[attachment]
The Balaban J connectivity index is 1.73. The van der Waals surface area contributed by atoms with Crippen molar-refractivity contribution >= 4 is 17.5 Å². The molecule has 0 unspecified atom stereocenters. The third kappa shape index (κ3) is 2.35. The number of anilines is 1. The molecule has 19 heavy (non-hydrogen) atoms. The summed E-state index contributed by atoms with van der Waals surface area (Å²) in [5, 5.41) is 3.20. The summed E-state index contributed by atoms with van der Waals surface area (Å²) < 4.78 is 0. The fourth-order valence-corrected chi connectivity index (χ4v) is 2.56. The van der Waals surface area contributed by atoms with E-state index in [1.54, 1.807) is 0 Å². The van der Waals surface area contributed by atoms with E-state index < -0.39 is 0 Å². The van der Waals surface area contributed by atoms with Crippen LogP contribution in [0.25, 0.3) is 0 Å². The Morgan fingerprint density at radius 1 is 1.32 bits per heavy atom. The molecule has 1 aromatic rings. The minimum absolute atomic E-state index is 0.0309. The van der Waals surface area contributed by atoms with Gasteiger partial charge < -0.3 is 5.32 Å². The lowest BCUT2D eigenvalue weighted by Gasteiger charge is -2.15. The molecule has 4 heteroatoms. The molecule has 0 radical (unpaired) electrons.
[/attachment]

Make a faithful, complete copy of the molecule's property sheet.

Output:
The Balaban J connectivity index is 1.73. The van der Waals surface area contributed by atoms with Crippen molar-refractivity contribution >= 4 is 17.5 Å². The molecule has 0 unspecified atom stereocenters. The third kappa shape index (κ3) is 2.35. The number of anilines is 1. The molecule has 19 heavy (non-hydrogen) atoms. The summed E-state index contributed by atoms with van der Waals surface area (Å²) in [5, 5.41) is 3.20. The summed E-state index contributed by atoms with van der Waals surface area (Å²) < 4.78 is 0. The fourth-order valence-corrected chi connectivity index (χ4v) is 2.56. The van der Waals surface area contributed by atoms with E-state index in [1.54, 1.807) is 0 Å². The van der Waals surface area contributed by atoms with E-state index < -0.39 is 0 Å². The van der Waals surface area contributed by atoms with Crippen LogP contribution in [0.25, 0.3) is 0 Å². The Morgan fingerprint density at radius 1 is 1.32 bits per heavy atom. The molecule has 1 aromatic rings. The minimum absolute atomic E-state index is 0.0309. The van der Waals surface area contributed by atoms with Gasteiger partial charge < -0.3 is 5.32 Å². The lowest BCUT2D eigenvalue weighted by Gasteiger charge is -2.15. The molecule has 4 heteroatoms. The molecule has 0 radical (unpaired) electrons.